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Archive for November, 2008

Shortly after my last post, I wandered around Carrollton, and discovered that, back in the far reaches of the subdivision the blackened concrete foundation of 4217 Manteca was nothing more than a freshly buried mound of dirt.  Nothing more is left to indicate that a grand two story house once existed on that very spot.

A short walk down the street, and I also noticed that the burned out remains of 12893 Bittick was also finally laid to rest under its own graded dirt pile.   I can’t say enough that its about time the demolition work has started.  In some cases the houses remained as dangerous blackened shells for 8 months.

Since my walk that Saturday, all of the remaining burned houses have been cleared completely away.

12713 Asherton was destroyed and graded soon after the Manteca and Bittick houses.

12736 Woodford Way was cleaned up around November 14th.  12752 Lonsdale was cleared probably the same time.

4232 and 4245 Manteca were both cleared on November 18th.

4245 and 4247 Brampton were both cleared sometime last week around the 20th.

12634 and 4111 Weskan were cleared on November 24th.  4050 Chartley was also cleared.

Finally, a favorite of mine, 4219 Chartley was destroyed just yesterday or even this morning, November 26th, 2008.   It was not previously a burned up house… that is, until this past weekend.   On Sunday, Nov. 23rd, I noticed that it was burned down to its foundation.   By Wednesday, all that remained of the last house on Chartley was cleared away to nothing more than dirt.   I’m even working on a painting right now that incorporates this house and I was hoping to perhaps get a couple more so I can finish the work.

What is interesting to me is how this house was cleaned out to begin the complex and expensive asbestos work.   Days after the house was prepped, it burned down to its foundation.  (Which is standard now -the fire department simply allows for these vacant houses to burn completely down since there is nothing around anymore).   Its been months since any arson, so why now all of a sudden is very strange.   Rather than having to undergo complicated asbestos removal, which includes stripping the entire interior down to the 2×4 studs, the arsonists did the airport a favor.   I’m not pointing fingers nor do I want to even give the illusion that I am accusing anyone of anything.  However, I do think the fires have saved the cash-strapped airport a few dollars.  Its also interesting how they are doing the asbestos work first on the houses in the high profile area near Pont, and seem to be saving the ones in the back of the subdivision for later.

All 6 houses in the Pont/Gladwyn area has undergone a total asbestos stripping, and the remaining 7 on the other side are being prepared for the process as well.   This is due in part to the lawsuit the aiport lost by the Great Rivers Environmental Law Center representing former Carrollton residents.   The residents were concerned that the wet method being used by the airport was not adequately keeping asbestos out of the air and surrounding environment.   As it is to be expected by anything that deals with the judicial system, it  took so long for the case to close that the last residents left over a year ago.  Yet, the lawsuit now will call for the remaining material to be removed in the safest way possible.  How much asbestos was in any of the homes seems to be the biggest and most worrisome mystery of all. The downside to the lawsuit is that the area may now be considered contaminated… which means seeing Carrollton become a park is becoming more impossible and a permanent closure of the land may be the reality.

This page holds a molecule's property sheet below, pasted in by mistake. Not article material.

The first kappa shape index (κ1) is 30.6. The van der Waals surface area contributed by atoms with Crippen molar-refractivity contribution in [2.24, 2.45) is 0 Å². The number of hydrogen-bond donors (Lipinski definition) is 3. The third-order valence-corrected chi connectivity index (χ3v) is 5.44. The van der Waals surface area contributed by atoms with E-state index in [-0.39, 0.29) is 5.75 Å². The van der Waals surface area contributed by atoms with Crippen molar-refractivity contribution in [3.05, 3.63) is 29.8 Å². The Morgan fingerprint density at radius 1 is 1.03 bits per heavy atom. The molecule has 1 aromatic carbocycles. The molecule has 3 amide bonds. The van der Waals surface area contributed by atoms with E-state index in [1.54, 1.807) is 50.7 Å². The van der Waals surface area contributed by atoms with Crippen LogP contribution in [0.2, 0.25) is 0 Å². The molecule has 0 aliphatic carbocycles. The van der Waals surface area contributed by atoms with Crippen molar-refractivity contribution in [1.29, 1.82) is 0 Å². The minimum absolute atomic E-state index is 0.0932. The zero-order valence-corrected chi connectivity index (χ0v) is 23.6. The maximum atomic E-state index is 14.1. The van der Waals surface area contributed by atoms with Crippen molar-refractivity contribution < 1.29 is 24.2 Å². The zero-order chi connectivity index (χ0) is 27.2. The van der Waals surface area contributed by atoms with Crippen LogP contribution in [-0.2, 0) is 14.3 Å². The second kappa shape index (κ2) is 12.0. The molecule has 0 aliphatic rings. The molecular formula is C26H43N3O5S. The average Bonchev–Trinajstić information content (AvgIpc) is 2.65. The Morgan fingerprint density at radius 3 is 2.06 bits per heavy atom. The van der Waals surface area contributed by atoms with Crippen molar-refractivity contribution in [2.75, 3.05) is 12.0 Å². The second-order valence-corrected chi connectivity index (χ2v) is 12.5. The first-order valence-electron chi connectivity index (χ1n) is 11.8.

I’ll explain more about the asbestos issues in my next post, which I plan to write later this week.

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In the past month, I have seen more gates go up and my hopes grow ever more sour regarding the remaining homes being demolished in the proper manner in a timely fashion.

Lambert, thank you for finally starting work again, even if it has been 8 months and dragged out for too many years.

This weekend, the evidence is ripe that demolition work is going to begin again.  The familiar orange sewer cap stickers were placed on a few homes with front yards freshly dug up.   The word “clear” has been freshly spray painted on the driveways from the various residential utility companies in the area.  A fire hydrant use permit for my friends at Jones Excavating and Demolition Co. is wrapped around a hydrant on Pont.  The asbestos removal trucks have removed all unwanted debris and thoroughly cleared out any asbestos containing insulation and tiling out of a couple of the houses on Pont.

I walked around Carrollton for hours this past fine weekend, and I am glad that, finally, in the beauty of the fall colors, its starting to look like maybe there will be an end for the homes in the near future.   It was a bittersweet weekend, and I have to admit how much I wish all of this was a non-issue and Carrollton was just a normal suburban neighborhood with magestic large red, orange and yellow trees.   Empty of its residents, nature can and already has in many aspects settle in and reclaim.   If you were to drive through Carrollton now and take in the perfection of the colors from this season from the tall and magnificant trees left by the residents, you too would want to see this place converted into a park for the enjoyment of all.

I will write more later about my weekend observations, but the important thing for you to do is to a) go vote tomorrow, b) go and take a drive through Carrollton during the peak color time, and c) demand that beautiful places be returned to the people and to nature.

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